"Why didn't I think of that first?" Barrie muttered in chagrin when he learned that a movie magnate had chosen "Male and Female" as the title for a screen version of "The Admirable Crichton." A similar feeling would animate Poe were he alive to learn that Bostonians have been viewing a picture of "Annabel Lee." Poe wrote a passable lyric, but the consensus of opinion among the movie people has been that the six short stanzas are woefully deficient in plot. This has been repaired by the scenario writer, who carries the love story of David and sailor and Annabel through many adventures and vicissitudes for the background provides delightful pictures of villagers and nature on the stormy Massachusetts coast. Beyond doubt a romance between a fisherman and a Martha's Vineyard maiden was just what Poe had in mind. We hope that the field thus opened up will be fruitful. Longfellow's "Excelsior," for example, could be made into a stunning movie of a poor girl working in an excelsior factory and tyrannized over by the brutal factory manager. A rattling picture of Harvard undergraduate life, with the temptations to which college youths are subjected, could be made out of Lowell's "Harvard Commemoration Ode."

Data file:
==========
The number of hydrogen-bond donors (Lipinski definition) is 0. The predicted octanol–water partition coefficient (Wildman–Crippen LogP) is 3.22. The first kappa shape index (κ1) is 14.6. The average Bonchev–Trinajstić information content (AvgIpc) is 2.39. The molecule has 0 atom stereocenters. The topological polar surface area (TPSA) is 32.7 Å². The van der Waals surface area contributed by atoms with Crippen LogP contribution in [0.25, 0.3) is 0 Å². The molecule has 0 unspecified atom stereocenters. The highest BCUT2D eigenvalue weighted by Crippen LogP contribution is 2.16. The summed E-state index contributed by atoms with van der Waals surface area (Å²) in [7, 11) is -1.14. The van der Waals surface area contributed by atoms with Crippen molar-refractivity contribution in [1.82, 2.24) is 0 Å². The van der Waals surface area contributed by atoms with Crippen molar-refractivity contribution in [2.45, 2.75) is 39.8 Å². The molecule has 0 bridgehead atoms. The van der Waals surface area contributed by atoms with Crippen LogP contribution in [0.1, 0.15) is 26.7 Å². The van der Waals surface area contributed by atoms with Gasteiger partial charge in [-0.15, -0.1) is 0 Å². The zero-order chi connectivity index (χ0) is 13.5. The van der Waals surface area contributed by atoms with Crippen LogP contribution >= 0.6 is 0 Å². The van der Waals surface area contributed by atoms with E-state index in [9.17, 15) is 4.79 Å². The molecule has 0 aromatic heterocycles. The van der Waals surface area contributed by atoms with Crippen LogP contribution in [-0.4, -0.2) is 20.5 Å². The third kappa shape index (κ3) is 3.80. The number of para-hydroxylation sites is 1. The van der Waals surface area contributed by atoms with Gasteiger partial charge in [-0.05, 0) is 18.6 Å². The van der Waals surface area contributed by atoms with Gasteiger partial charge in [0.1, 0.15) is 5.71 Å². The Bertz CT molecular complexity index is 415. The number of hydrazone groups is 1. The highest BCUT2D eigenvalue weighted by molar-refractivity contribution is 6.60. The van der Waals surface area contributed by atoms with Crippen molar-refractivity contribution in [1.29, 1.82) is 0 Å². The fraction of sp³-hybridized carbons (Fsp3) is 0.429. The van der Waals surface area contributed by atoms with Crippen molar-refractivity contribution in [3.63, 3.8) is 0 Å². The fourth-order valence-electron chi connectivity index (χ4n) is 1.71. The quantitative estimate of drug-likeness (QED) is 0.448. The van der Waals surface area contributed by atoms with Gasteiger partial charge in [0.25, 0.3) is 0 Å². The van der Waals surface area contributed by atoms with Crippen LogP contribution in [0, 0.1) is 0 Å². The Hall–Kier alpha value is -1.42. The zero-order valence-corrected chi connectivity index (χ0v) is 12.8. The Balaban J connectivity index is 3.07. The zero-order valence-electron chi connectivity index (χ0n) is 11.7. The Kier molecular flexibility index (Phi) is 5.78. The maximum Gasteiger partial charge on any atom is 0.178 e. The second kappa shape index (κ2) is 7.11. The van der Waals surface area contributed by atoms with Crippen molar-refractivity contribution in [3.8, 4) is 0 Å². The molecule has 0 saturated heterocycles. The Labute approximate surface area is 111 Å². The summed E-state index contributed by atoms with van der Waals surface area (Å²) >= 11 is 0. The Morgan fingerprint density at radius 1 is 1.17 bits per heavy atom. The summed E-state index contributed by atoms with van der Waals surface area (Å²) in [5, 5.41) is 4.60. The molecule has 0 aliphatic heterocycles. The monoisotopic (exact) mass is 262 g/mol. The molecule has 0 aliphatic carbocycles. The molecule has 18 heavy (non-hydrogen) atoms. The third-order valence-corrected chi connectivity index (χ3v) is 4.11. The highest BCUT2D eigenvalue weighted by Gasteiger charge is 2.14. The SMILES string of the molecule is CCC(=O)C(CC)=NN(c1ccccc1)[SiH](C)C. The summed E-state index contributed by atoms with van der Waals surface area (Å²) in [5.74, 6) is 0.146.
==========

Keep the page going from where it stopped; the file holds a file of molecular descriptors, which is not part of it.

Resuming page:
Some acid critics accuse the movie writers of lacking imagination. These censorious writers assert that hackneyed types and situations are constantly reused, and that when some one starts an idea like the adventures of a vamp or the mischances of a comedian in a pie shop, for years we have nothing else. This view overlooks the truly startling originality of the profession when it deals with classic literary materials. Then its imagination shows boundless liberty or at least takes boundless liberties. New York Evening Post